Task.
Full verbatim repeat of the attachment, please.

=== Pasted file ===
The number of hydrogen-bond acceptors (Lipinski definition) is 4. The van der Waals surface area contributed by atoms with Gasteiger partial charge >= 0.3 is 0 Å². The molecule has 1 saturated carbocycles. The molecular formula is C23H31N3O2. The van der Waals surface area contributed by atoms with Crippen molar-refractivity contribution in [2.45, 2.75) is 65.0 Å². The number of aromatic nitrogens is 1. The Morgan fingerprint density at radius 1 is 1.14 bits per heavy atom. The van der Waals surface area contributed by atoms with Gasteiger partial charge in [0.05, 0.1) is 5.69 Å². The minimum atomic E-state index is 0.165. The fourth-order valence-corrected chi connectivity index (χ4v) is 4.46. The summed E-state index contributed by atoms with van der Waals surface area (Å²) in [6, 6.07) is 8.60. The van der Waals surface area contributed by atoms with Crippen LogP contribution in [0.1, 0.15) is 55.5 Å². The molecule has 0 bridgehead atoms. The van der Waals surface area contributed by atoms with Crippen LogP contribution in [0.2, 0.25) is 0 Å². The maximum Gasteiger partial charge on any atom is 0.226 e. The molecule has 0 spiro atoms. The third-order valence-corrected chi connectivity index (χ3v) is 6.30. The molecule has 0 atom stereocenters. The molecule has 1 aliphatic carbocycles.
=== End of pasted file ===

The number of hydrogen-bond acceptors (Lipinski definition) is 4. The van der Waals surface area contributed by atoms with Gasteiger partial charge >= 0.3 is 0 Å². The molecule has 1 saturated carbocycles. The molecular formula is C23H31N3O2. The van der Waals surface area contributed by atoms with Crippen molar-refractivity contribution in [2.45, 2.75) is 65.0 Å². The number of aromatic nitrogens is 1. The Morgan fingerprint density at radius 1 is 1.14 bits per heavy atom. The van der Waals surface area contributed by atoms with Gasteiger partial charge in [0.05, 0.1) is 5.69 Å². The minimum atomic E-state index is 0.165. The fourth-order valence-corrected chi connectivity index (χ4v) is 4.46. The summed E-state index contributed by atoms with van der Waals surface area (Å²) in [6, 6.07) is 8.60. The van der Waals surface area contributed by atoms with Crippen LogP contribution in [0.1, 0.15) is 55.5 Å². The molecule has 0 bridgehead atoms. The van der Waals surface area contributed by atoms with Crippen LogP contribution in [0.2, 0.25) is 0 Å². The maximum Gasteiger partial charge on any atom is 0.226 e. The molecule has 0 spiro atoms. The third-order valence-corrected chi connectivity index (χ3v) is 6.30. The molecule has 0 atom stereocenters. The molecule has 1 aliphatic carbocycles.